Carl Grinage was one of the standouts on that 1973 team. He remains proud of the accomplishments and the teams the Little Prexies competed against and defeated in the three years from 1971-1973.

“Growing up, we were independent kids,” Grinage said. “He molded us together and kept us together. He was really strict and disciplined. Off his background, he had a real good feel for us.

“We all had individual skills we developed through the years at LeMoyne Center and on the playgrounds. He brought it all together. He had a great system and I give him a lot of credit.” Unice also shaped the careers of those who coached with him and for him. The late Doug Masciola, who became Unice’s successor at Wash High, went on to become a successful high school coach. Bill Watson and Bill Fleissner coached under him. Watson eventually became head coach at the former Immaculate Conception High School and Fleissner followed Masciola at Wash High. “He was extremely dedicated to basketball,” Watson said of Unice. “John is a super good guy. I had the eighth graders back then and Doug had ninth graders. “We’d go there in summer all the time, all of us. He was driven. He was a very good coach. It was a pleasure to work for him.”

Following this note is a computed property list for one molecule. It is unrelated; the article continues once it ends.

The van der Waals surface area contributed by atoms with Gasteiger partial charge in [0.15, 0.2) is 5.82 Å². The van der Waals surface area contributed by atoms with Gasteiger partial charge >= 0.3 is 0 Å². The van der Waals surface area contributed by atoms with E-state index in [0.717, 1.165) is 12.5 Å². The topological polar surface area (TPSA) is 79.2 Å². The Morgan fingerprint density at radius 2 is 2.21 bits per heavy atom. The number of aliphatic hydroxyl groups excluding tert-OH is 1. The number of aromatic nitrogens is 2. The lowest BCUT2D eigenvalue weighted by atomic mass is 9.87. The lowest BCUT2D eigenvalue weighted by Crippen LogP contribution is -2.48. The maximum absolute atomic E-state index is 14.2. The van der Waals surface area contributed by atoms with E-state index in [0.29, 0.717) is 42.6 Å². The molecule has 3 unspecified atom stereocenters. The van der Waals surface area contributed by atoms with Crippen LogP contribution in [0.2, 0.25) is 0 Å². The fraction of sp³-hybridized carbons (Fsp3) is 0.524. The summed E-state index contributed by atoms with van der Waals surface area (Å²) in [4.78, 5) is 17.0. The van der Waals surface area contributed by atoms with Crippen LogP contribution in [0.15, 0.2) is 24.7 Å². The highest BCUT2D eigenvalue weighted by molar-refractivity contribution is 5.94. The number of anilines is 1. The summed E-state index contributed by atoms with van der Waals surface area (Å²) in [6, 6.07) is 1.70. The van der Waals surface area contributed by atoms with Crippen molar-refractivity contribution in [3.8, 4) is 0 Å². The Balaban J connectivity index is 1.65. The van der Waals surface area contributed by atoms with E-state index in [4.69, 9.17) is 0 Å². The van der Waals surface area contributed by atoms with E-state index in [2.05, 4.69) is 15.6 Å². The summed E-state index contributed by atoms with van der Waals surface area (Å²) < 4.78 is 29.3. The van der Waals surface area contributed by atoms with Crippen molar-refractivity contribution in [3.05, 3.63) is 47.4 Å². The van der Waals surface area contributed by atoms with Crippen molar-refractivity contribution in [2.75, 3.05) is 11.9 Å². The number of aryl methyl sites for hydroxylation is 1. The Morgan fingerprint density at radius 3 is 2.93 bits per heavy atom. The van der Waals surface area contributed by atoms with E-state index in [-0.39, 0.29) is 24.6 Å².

Unice’s most successful protege is Ron Faust. He played for Unice then coached for him. Faust went on to lead the Little Prexies to four WPIAL titles and two PIAA crowns. More than 600 wins later over 35 seasons, Faust continues to flourish. He credits Unice for a lot of what he knows and to this day, follows Unice’s strategies and philosophy of the game. “To be honest, he was my mentor,” Faust said. “He took me under his wing. The basis of everything I do today comes from John Unice. “The stuff I use now, I’m talking old-school stuff, is what John used. “John is responsible for me being in this game.”